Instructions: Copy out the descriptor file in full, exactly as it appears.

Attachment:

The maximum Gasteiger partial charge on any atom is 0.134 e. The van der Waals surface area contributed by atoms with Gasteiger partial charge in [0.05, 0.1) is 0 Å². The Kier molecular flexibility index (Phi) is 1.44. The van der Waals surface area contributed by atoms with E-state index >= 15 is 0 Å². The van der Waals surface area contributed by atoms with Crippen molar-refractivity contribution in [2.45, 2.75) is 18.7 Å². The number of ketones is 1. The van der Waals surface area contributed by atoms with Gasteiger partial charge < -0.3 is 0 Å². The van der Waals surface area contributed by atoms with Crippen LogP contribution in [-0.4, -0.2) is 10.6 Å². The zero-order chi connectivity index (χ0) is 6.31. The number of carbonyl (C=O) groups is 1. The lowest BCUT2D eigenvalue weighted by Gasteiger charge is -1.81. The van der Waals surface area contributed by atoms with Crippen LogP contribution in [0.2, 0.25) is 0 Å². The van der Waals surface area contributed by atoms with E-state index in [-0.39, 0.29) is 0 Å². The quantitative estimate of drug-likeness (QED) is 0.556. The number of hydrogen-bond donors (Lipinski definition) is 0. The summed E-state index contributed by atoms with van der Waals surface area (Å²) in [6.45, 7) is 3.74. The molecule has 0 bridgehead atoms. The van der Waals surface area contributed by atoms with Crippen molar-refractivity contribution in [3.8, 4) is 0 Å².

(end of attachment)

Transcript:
The maximum Gasteiger partial charge on any atom is 0.134 e. The van der Waals surface area contributed by atoms with Gasteiger partial charge in [0.05, 0.1) is 0 Å². The Kier molecular flexibility index (Phi) is 1.44. The van der Waals surface area contributed by atoms with E-state index >= 15 is 0 Å². The van der Waals surface area contributed by atoms with Crippen molar-refractivity contribution in [2.45, 2.75) is 18.7 Å². The number of ketones is 1. The van der Waals surface area contributed by atoms with Gasteiger partial charge < -0.3 is 0 Å². The van der Waals surface area contributed by atoms with Crippen LogP contribution in [-0.4, -0.2) is 10.6 Å². The zero-order chi connectivity index (χ0) is 6.31. The number of carbonyl (C=O) groups is 1. The lowest BCUT2D eigenvalue weighted by Gasteiger charge is -1.81. The van der Waals surface area contributed by atoms with Crippen LogP contribution in [0.2, 0.25) is 0 Å². The van der Waals surface area contributed by atoms with E-state index in [-0.39, 0.29) is 0 Å². The quantitative estimate of drug-likeness (QED) is 0.556. The number of hydrogen-bond donors (Lipinski definition) is 0. The summed E-state index contributed by atoms with van der Waals surface area (Å²) in [6.45, 7) is 3.74. The molecule has 0 bridgehead atoms. The van der Waals surface area contributed by atoms with Crippen molar-refractivity contribution in [3.8, 4) is 0 Å².